I washed my steeplechase spikes today.
Whilst the act of cleaning my stinking shoes after a race is nothing new, the sight of my spikes drying in the hot August air seemed symbolic of a seaon passed and prompted reflection on what I had achieved and how this compares to my expectations for the season. Strictly speaking the season is not yet over; I’m going to have one last go at my 5000m PB later this week before putting my feet up for a week or two, but with leagues and championships done and dusted and their results consigned to the history books (Power of 10) it is fair to say that the track season is complete.
First of all, this season has definitely been a success. As well as running personal bests for 1500m, mile, 3000m and both steeplechase distances I achieved a long standing ambition to break 15 minutes for 5000m in a race that was by far the most satisfying of my track season. I’ve been in this sport for a decade now but continue to learn new things about myself. One is that I can still get a huge buzz from the simple act of having run faster than ever before. The thrill of running a personal best, in particular one that represents the conquest of a significant barrier, never goes away. The race played out exactly as I imagined it would when I had tried to envisage breaking 15; the conditions were good, the field was strong, I cut it about as fine as I possibly could and most of all it was bloody hard work.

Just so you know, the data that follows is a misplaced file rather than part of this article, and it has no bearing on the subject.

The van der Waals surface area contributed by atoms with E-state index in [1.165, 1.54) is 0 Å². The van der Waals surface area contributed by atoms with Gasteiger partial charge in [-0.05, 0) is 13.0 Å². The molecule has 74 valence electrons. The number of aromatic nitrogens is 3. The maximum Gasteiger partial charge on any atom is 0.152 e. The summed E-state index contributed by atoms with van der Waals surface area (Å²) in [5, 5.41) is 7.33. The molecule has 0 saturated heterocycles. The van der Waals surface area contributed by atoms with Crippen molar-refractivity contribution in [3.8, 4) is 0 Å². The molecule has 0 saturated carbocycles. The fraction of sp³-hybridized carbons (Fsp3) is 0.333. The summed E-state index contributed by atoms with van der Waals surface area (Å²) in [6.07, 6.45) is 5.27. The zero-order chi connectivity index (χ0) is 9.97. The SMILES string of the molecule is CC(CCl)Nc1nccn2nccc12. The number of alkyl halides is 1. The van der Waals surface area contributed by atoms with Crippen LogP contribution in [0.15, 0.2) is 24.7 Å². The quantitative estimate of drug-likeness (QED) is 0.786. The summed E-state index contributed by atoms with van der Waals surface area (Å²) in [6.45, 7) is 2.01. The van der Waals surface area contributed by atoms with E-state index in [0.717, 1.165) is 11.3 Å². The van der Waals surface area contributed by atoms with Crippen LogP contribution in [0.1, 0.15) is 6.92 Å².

Another thought that occured to me is that at 31 years old and with about as many miles on the clock as a second hand car I am still getting better. My surprise at this fact has nothing to do with me believing I am old and that my body should be weakening at this age, far from it, but more to do with the observation that it is normal for athletes in all disciplines to have a down year or a period of taking a step backwards before advancing. Every year since I started I have improved in some way or other, whether this be measured in the hard currency of PBs, by consistency of performances, or by my positions in events.
My final observation is that I need to take care of myself if I want to stay in this sport for another decade. My left calf has been a constant source of trouble since I tore it last year and hard racing on the track only tends to make the problem worse. The process of managing this starts with a break next week after my last race, and in the longer term doing more work over the winter to strengthen my calf. I have also picked up a fair few bumps and bruises this season, almost all of which were acquired by competing in or training for steeplechase. It is a tough event and requires good technique, high levels of fitness and plenty of concentration. I’m just lucky that none of these falls resulted in anything more serious. I will not be complacent about such a demanding event in future.
Time to take the spikes off the balcony and store them somewhere safe until next May.